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I’M OVERWHELMED WITH HOLIDAY PREPARATIONS. CAN YOU HELP ME GET ORGANIZED?

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GETTING ORGANIZED – IT IS POSSIBLE!

If you’re feeling that it’s impossible to get your home ready for holiday houseguests. Good news: You can do it!

A Tip: Fix yourself a cup of hot cocoa, start a fire in the hearth and get comfortable in your favorite chair. Then make a list and check it twice; it should include everything you need to do so your home makes a good impression on your houseguests and makes them feel comfortable during their stay. Then enlist the help of your family and make appointments with any service pros you’ll need to help you finish the chores on time.

Pre-Holiday Honey-Do List:

  1. Have the furnace inspected. Chances are, you’ll have the heat on while company’s here, at least overnight.  You’ll rest easier knowing a heating and air conditioning technician has given your system a once-over and cleared it—or repaired it—so it won’t leave your guests in the cold.
  2. Sweep the chimney. It’s a messy, time-consuming job, so you might want to hire a professional chimney sweep. Choose one who can do both a cleaning and an inspection. An inspector will look for cracks in the masonry, damaged dampers, worn-out chimney caps and other problems, in addition to removing what you can’t see: the creosote, soot, ashes, dust, leaves and even birds that are stuck in the flue and chimney.
  3. Hang your stockings by the chimney with care—a lot of it. Hanging stockings can damage your mantel and pose a fire hazard. Use the smallest hook or nail you can find so the hole you pierce into the mantel will be nearly invisible when you remove the nail after the holidays. Move holiday stockings away from the mantel before lighting a fire.
  4. Gussie up the guest room. If it’s been doubling as a sewing room, a storage space or a home office since last time grandma came to visit, get in there and clean it out. Move your personal items to another room so you won’t have to bother your guests to retrieve them during their stay. Make room in the closet for company to hang clothes. Launder the bedspread, and place a candy cane on each pillow. And if your guests have stayed with you over past Christmases, frame a holiday photo from their last visit and display it in their room.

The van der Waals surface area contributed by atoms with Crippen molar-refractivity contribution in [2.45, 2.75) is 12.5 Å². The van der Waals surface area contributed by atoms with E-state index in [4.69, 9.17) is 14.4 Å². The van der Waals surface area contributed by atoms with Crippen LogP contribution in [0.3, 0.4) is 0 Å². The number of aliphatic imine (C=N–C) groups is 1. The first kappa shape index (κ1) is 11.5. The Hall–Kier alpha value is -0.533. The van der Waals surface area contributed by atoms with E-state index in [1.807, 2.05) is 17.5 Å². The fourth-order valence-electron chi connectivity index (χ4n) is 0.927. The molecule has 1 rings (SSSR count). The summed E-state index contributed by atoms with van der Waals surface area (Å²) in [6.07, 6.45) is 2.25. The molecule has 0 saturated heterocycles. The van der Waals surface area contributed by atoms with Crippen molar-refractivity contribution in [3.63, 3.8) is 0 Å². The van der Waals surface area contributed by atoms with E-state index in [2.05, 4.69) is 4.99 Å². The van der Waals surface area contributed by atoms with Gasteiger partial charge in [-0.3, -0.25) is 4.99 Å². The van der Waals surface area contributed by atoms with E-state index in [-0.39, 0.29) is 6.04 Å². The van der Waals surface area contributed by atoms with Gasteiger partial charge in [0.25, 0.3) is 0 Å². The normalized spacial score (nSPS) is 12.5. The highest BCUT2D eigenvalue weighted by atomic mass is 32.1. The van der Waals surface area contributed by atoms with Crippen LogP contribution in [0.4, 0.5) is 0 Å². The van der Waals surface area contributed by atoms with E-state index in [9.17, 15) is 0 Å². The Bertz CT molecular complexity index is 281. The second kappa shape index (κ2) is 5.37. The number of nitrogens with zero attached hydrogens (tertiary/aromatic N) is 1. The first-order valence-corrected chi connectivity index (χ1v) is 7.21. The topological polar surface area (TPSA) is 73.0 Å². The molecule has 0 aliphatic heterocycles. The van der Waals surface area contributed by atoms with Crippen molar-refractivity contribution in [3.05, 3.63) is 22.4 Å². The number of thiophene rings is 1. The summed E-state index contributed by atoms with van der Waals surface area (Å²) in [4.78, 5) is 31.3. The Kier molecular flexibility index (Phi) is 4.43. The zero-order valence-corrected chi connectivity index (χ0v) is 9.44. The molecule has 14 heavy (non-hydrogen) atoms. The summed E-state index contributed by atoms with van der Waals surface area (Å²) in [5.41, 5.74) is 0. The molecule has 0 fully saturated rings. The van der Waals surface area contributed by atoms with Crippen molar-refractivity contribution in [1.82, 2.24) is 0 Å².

5. Create “guest space” in the guest bathroom. Make your guests feel especially welcome by designating a bathroom for them that the rest of the family won’t use during their stay. This will allow them to unpack toiletries and hang wet towels without having to tote them back and forth from the bathroom to the bedroom. Add a hook to the inside of the bathroom door for hanging towels and robes, and clear a shelf—or add one—near the sink where company can place razors, makeup and brushes.  
  6. Really clean your house. Start in the guest room and work your way through common areas like the kitchen, dining room and TV room that your company will visit during their stay. Do more than knock the dust around. Really look for areas that need cleaning. Make your toilets sparkle, scrub your countertops, scour the grout from floor and backsplash tiles, and clear bathroom drains. Haul out your step ladder and search for dust in all the places you usually ignore: on top of ceiling-fan blades, plate racks, kitchen cabinets and hanging picture frames. Vacuum the dust from exhaust fans. Sweep under the guest room bed.
  7. Install carbon monoxide detectors.If you heat your home with a gas furnace or use other gas appliances at home, install carbon monoxide detectors near every bedroom—including the guest room. If you already have them, replace the batteries—you need fresh ones twice a year. Test your home’s fire alarms while you’re at it—or install them if you don’t have them–and change those batteries, too, if they’re not fresh.
  1. Paint your wood front door. Your front door makes your home’s first impression; make it a good one by maintaining the finish, which can chip, peel and flake from the beating it takes from the sun. If your front door isn’t wood, clean it—along with the sidelights and the porch, from floor to ceiling, before company rings your doorbell. 
  2. Make those small repairs you’ve been putting off. You might be used to the drip-drip-drip of a slow-leaking faucet that’s been on the fritz for months, but the sound can drive visitors crazy, especially if they can hear it while they’re trying to sleep. Do a sweep of the house and fix leaky faucets, clogged drains, cracked windows, creaky door hinges and loose doorknobs. Little problems play a big role in a bad impression.
  3. Decorate the house and tree before company arrives so you can hide away storage boxes, sweep away stray pine needles and throw away the mess and debris that decorating can create. Or have your guests participate in the decorating after they arrive. That way, you’ll have a few extra helping hands during the busy last days before Christmas, and you’ll start a new holiday tradition that your company will look forward when they visit year after year.

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  • Sanderson Ford

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